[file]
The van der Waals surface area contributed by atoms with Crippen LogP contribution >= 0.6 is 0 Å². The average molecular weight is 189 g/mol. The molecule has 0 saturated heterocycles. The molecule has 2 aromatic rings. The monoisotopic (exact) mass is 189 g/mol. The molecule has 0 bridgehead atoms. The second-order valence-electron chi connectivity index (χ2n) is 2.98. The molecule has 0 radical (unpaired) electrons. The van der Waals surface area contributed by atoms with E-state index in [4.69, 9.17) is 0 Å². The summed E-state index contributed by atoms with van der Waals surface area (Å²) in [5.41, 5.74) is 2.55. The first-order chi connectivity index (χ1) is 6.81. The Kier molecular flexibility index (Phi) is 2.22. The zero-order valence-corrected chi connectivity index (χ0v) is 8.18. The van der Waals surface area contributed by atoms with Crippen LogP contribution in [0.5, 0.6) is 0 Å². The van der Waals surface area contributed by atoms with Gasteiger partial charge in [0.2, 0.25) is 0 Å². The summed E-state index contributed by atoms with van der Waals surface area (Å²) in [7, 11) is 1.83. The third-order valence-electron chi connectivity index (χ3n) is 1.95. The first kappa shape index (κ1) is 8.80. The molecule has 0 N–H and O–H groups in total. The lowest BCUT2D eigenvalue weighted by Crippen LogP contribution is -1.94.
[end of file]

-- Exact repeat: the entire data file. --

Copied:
The van der Waals surface area contributed by atoms with Crippen LogP contribution >= 0.6 is 0 Å². The average molecular weight is 189 g/mol. The molecule has 0 saturated heterocycles. The molecule has 2 aromatic rings. The monoisotopic (exact) mass is 189 g/mol. The molecule has 0 bridgehead atoms. The second-order valence-electron chi connectivity index (χ2n) is 2.98. The molecule has 0 radical (unpaired) electrons. The van der Waals surface area contributed by atoms with E-state index in [4.69, 9.17) is 0 Å². The summed E-state index contributed by atoms with van der Waals surface area (Å²) in [5.41, 5.74) is 2.55. The first-order chi connectivity index (χ1) is 6.81. The Kier molecular flexibility index (Phi) is 2.22. The zero-order valence-corrected chi connectivity index (χ0v) is 8.18. The van der Waals surface area contributed by atoms with Crippen LogP contribution in [0.5, 0.6) is 0 Å². The van der Waals surface area contributed by atoms with Gasteiger partial charge in [0.2, 0.25) is 0 Å². The summed E-state index contributed by atoms with van der Waals surface area (Å²) in [7, 11) is 1.83. The third-order valence-electron chi connectivity index (χ3n) is 1.95. The first kappa shape index (κ1) is 8.80. The molecule has 0 N–H and O–H groups in total. The lowest BCUT2D eigenvalue weighted by Crippen LogP contribution is -1.94.